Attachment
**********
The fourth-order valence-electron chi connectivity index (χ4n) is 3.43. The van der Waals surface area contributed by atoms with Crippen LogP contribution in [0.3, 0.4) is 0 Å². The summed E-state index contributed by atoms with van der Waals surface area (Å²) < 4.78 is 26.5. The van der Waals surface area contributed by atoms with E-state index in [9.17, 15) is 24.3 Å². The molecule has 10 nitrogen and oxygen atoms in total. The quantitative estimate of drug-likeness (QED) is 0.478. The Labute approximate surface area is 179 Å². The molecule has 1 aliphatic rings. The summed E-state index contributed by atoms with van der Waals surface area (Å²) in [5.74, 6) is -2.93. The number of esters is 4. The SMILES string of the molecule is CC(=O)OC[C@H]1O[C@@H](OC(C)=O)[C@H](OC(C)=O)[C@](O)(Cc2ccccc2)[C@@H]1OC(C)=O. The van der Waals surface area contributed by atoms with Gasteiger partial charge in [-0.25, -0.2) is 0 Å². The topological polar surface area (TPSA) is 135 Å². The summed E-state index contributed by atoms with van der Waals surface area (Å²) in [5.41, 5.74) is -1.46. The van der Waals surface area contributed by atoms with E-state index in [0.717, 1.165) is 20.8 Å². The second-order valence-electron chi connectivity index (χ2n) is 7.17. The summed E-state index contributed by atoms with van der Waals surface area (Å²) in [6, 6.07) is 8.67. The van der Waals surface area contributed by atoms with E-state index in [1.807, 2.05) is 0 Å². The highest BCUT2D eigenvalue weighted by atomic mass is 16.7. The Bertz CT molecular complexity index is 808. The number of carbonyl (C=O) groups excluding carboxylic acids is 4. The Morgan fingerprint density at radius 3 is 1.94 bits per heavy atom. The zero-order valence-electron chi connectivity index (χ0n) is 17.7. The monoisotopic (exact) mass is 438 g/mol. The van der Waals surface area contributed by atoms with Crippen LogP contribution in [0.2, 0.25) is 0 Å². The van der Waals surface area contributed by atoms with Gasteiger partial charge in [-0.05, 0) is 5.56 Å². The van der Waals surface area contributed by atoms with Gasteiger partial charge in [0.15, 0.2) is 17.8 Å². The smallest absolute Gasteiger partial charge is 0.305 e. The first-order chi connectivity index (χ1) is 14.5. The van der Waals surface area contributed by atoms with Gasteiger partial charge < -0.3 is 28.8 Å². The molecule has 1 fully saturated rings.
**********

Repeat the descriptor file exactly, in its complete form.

The fourth-order valence-electron chi connectivity index (χ4n) is 3.43. The van der Waals surface area contributed by atoms with Crippen LogP contribution in [0.3, 0.4) is 0 Å². The summed E-state index contributed by atoms with van der Waals surface area (Å²) < 4.78 is 26.5. The van der Waals surface area contributed by atoms with E-state index in [9.17, 15) is 24.3 Å². The molecule has 10 nitrogen and oxygen atoms in total. The quantitative estimate of drug-likeness (QED) is 0.478. The Labute approximate surface area is 179 Å². The molecule has 1 aliphatic rings. The summed E-state index contributed by atoms with van der Waals surface area (Å²) in [5.74, 6) is -2.93. The number of esters is 4. The SMILES string of the molecule is CC(=O)OC[C@H]1O[C@@H](OC(C)=O)[C@H](OC(C)=O)[C@](O)(Cc2ccccc2)[C@@H]1OC(C)=O. The van der Waals surface area contributed by atoms with Gasteiger partial charge in [-0.25, -0.2) is 0 Å². The topological polar surface area (TPSA) is 135 Å². The summed E-state index contributed by atoms with van der Waals surface area (Å²) in [5.41, 5.74) is -1.46. The van der Waals surface area contributed by atoms with E-state index in [0.717, 1.165) is 20.8 Å². The second-order valence-electron chi connectivity index (χ2n) is 7.17. The summed E-state index contributed by atoms with van der Waals surface area (Å²) in [6, 6.07) is 8.67. The van der Waals surface area contributed by atoms with E-state index in [1.807, 2.05) is 0 Å². The highest BCUT2D eigenvalue weighted by atomic mass is 16.7. The Bertz CT molecular complexity index is 808. The number of carbonyl (C=O) groups excluding carboxylic acids is 4. The Morgan fingerprint density at radius 3 is 1.94 bits per heavy atom. The zero-order valence-electron chi connectivity index (χ0n) is 17.7. The monoisotopic (exact) mass is 438 g/mol. The van der Waals surface area contributed by atoms with Crippen LogP contribution in [0.2, 0.25) is 0 Å². The van der Waals surface area contributed by atoms with Gasteiger partial charge in [-0.05, 0) is 5.56 Å². The van der Waals surface area contributed by atoms with Gasteiger partial charge in [0.15, 0.2) is 17.8 Å². The smallest absolute Gasteiger partial charge is 0.305 e. The first-order chi connectivity index (χ1) is 14.5. The van der Waals surface area contributed by atoms with Gasteiger partial charge < -0.3 is 28.8 Å². The molecule has 1 fully saturated rings.